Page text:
Showing up to an HOA board meeting without a strategy can be like jumping into rolling rapids without a lifejacket. However, community association managers equipped with some essential tools in their meeting belt can turn a room full of lions into docile cats. This isn’t to say, of course, that all HOA meetings involve conflict and stress, but to take the chance on things getting out of hand is to risk reputation and productivity. Whether a board meeting happens as an ordinary course of business or as an emergency response to a crisis, the manager who plans ahead stands ahead and brings smiles to all involved.
Here’s how to master the art of a proper board meeting strategy.
- Communicate prior to the meeting. Make sure key people have confirmed their attendance (a quorum at minimum) and send all board members an agenda focusing on 2-3 strategic points at least 14 days in advance of the meeting. This preview will give members a chance to offer any changes or suggestions. Presuming the board agrees with a meeting agenda they have not been able to review can result in a fiasco with board members contending amongst themselves and impeding further progress in the discussion. In addition, managers should know where each board member stands on decisions before the meeting, according to Business Insider. Forbes calls this pre-selling controversial items.
- Reserve dates and times for meetings well in advance. Homeowners serving on boards often live full lives outside of their volunteer term with the association. Professionals have work schedules to work around, parents have children’s activities to work around, and retirees may have travel plans to work around. Therefore, schedule all meetings for the year at a designated meeting the year prior whenever possible. Of course, times will occur when annual advanced planning is not an option, but as oft as possible, get everyone on board for meeting dates and times well in advance.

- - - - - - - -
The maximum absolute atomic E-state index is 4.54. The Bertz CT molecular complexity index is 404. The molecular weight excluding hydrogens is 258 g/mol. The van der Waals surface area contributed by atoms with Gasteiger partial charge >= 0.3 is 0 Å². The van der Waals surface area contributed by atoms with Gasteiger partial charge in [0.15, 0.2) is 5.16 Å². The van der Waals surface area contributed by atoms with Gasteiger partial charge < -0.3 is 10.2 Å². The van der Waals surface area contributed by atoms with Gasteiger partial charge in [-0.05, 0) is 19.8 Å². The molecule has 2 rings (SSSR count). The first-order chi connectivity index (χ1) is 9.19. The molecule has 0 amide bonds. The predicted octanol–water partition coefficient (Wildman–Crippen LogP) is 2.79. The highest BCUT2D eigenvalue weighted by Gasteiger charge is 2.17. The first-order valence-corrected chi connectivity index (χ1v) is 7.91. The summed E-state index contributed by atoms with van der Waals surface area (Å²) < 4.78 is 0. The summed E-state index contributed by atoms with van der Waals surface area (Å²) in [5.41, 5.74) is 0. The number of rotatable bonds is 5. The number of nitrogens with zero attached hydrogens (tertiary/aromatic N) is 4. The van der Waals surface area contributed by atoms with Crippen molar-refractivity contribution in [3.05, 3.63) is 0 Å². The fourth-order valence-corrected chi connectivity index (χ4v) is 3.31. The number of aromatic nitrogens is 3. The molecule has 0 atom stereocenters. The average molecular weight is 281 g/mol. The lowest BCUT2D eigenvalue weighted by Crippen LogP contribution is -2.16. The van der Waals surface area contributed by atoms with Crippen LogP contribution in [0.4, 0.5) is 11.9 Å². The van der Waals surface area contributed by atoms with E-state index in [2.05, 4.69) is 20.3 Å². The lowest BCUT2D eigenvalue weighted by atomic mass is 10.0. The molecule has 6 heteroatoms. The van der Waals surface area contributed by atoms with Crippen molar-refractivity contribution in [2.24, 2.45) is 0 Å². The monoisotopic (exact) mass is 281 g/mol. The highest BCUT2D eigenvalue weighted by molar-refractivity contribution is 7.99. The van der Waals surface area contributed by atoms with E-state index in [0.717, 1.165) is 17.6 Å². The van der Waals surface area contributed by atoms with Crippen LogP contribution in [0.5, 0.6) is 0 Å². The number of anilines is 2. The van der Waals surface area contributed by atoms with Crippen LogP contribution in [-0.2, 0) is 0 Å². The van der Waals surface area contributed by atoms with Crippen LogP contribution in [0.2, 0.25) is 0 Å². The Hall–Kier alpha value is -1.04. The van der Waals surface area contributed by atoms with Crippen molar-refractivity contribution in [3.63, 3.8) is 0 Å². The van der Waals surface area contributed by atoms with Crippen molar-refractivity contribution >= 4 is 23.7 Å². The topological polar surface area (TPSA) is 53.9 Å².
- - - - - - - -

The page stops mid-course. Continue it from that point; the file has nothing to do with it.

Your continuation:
- Follow Robert’s Rules of Order to facilitate professional conduct and neutrality. Some states like Nevada require HOA meetings adhere to this meeting standard. Regardless of whether your state includes this requirement, using it even as a guide in meetings can aid in smooth transitions between topics, as well as respectful debate and equitable time allotted among attendees. For times when a particular attendee may tend to monopolize a meeting, Robert’s Rules, communicated at the onset of and enforced throughout the meeting, can restore peace in the room often without offense.
- End meeting with review of action items, accountability, and deadlines. Even with 2-3 topics on the agenda, many more action items may develop as a result of the discussions. Much of what was discussed at the beginning including who is assigned what task to be completed by which date can be lost as the meeting progresses and attention wanes. FSA Residential explains that a good list at the end of the meeting will aid the community manager with following up on many of these items, ensuring that none of the action items are overlooked.